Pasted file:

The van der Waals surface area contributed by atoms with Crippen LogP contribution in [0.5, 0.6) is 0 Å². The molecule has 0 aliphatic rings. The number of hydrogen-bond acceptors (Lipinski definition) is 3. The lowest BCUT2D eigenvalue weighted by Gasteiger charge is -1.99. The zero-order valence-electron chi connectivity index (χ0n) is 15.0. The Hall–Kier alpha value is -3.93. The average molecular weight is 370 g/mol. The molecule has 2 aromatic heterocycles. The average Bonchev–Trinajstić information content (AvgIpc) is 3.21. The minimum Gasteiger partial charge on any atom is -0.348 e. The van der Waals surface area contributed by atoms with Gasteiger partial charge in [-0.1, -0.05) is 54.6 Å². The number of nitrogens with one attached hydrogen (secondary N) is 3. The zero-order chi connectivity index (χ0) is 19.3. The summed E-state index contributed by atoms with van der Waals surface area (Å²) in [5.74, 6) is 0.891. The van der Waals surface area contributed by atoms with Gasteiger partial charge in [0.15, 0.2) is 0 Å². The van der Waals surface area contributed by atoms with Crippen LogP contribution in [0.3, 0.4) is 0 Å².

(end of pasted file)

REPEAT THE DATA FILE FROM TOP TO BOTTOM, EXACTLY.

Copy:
The van der Waals surface area contributed by atoms with Crippen LogP contribution in [0.5, 0.6) is 0 Å². The molecule has 0 aliphatic rings. The number of hydrogen-bond acceptors (Lipinski definition) is 3. The lowest BCUT2D eigenvalue weighted by Gasteiger charge is -1.99. The zero-order valence-electron chi connectivity index (χ0n) is 15.0. The Hall–Kier alpha value is -3.93. The average molecular weight is 370 g/mol. The molecule has 2 aromatic heterocycles. The average Bonchev–Trinajstić information content (AvgIpc) is 3.21. The minimum Gasteiger partial charge on any atom is -0.348 e. The van der Waals surface area contributed by atoms with Gasteiger partial charge in [-0.1, -0.05) is 54.6 Å². The number of nitrogens with one attached hydrogen (secondary N) is 3. The zero-order chi connectivity index (χ0) is 19.3. The summed E-state index contributed by atoms with van der Waals surface area (Å²) in [5.74, 6) is 0.891. The van der Waals surface area contributed by atoms with Gasteiger partial charge in [0.15, 0.2) is 0 Å². The van der Waals surface area contributed by atoms with Crippen LogP contribution in [0.3, 0.4) is 0 Å².